Terrorist Groups and the New Tribalism examines a collection of terrorist or insurgent movements whose similarity in tactics, strategic vision and desire to radically reshape their worlds to conform with a ‘Golden Age’ dream of perfection which is to be achieved through a genocidal or ethnic cleansing process to make way for the emergence of a new, radically perfected tribal utopia in a single generation. These shared strategic and tactical factors allow them to be examined through a comparative lens as a distinct ‘fifth wave’ of modern terrorism. Structured around the theoretical framework of David Rapoport’s Four Waves thesis, the book examines anomalous movements that began within a distinct wave of international terrorism, but, following a crisis model, has turned inwards toward radical localism, tribalism and xenophobia.
The text is divided between theory and in depth case studies of the Ugandan Lord’s Resistance Army and the Sudanese Janjaweed. It concludes with a design for further, field-work based research.
This book will be of interest to students of Terrorism and Political Violence, Genocide, Conflict Studies, African politics and Political Science in general.
Jeffrey Kaplan is an Associate Professor of Religion and the Director of the Institute for the Study of Religion, Violence and Memory at the University of Wisconsin Oshkosh. He is the author of 11 books on terrorism and political violence.
Jeffrey Kaplan is an Associate Professor of Religion and the Director of the Institute for the Study of Religion, Violence and Memory at the University of Wisconsin Oshkosh. He is the author of eleven books on terrorism and political violence.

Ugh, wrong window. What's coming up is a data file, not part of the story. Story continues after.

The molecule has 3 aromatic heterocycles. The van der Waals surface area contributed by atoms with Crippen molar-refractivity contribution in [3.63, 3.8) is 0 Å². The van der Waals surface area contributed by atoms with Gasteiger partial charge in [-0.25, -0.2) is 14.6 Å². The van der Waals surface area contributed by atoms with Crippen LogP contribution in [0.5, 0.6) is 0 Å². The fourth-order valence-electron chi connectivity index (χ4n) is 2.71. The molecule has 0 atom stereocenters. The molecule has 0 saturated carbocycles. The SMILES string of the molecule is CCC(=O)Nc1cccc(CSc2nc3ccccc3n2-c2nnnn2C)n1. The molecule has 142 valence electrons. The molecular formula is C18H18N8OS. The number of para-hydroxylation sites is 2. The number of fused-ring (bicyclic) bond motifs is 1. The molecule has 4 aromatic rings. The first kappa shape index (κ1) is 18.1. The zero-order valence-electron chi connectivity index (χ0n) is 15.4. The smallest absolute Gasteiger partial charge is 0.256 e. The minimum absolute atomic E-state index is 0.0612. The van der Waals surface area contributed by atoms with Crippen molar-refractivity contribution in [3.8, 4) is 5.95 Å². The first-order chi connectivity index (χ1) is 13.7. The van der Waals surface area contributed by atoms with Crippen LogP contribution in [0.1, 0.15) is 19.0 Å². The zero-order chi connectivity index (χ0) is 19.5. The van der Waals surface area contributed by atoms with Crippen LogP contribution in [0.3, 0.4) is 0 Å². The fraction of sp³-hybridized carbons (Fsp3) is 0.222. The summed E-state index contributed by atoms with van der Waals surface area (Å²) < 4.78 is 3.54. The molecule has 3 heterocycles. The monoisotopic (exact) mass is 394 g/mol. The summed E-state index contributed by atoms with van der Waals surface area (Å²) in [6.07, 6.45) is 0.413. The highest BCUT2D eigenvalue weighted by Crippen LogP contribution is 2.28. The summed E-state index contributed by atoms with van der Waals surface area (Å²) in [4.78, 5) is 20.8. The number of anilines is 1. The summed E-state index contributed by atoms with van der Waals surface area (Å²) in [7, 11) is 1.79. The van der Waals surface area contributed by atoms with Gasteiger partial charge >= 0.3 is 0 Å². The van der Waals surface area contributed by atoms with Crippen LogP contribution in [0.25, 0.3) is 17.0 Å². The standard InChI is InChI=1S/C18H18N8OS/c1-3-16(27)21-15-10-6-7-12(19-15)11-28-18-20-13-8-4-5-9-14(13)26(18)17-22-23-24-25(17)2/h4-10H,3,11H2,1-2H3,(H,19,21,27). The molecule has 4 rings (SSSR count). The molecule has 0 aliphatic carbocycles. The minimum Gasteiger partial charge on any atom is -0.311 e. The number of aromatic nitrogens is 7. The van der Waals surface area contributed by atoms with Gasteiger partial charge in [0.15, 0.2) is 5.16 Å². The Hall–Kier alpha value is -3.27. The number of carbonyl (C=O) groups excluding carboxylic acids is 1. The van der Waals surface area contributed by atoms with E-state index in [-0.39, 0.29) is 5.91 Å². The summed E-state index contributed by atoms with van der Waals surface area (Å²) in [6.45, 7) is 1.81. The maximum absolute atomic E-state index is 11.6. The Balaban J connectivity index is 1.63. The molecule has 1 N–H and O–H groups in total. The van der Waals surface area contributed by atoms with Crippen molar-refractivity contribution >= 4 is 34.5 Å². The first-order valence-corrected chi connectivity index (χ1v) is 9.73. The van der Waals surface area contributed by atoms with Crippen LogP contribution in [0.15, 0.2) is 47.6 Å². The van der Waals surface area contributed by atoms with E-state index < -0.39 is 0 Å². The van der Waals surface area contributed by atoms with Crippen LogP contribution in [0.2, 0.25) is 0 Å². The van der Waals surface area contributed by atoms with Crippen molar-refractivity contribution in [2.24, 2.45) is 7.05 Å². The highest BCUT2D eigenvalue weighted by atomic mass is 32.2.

An extraordinary insight into life under one of the world’s most ruthless and secretive dictatorships – and the story of one woman’s terrifying struggle to avoid capture/repatriation and guide her family to freedom.
As a child growing up in North Korea, Hyeonseo Lee was one of millions trapped by a secretive and brutal communist regime. Her home on the border with China gave her some exposure to the world beyond the confines of the Hermit Kingdom and, as the famine of the 1990s struck, she began to wonder, question and to realise that she had been brainwashed her entire life. Given the repression, poverty and starvation she witnessed surely her country could not be, as she had been told “the best on the planet”?
Aged seventeen, she decided to escape North Korea. She could not have imagined that it would be twelve years before she was reunited with her family.
This book was originally published as a special issue of Terrorism & Political Violence.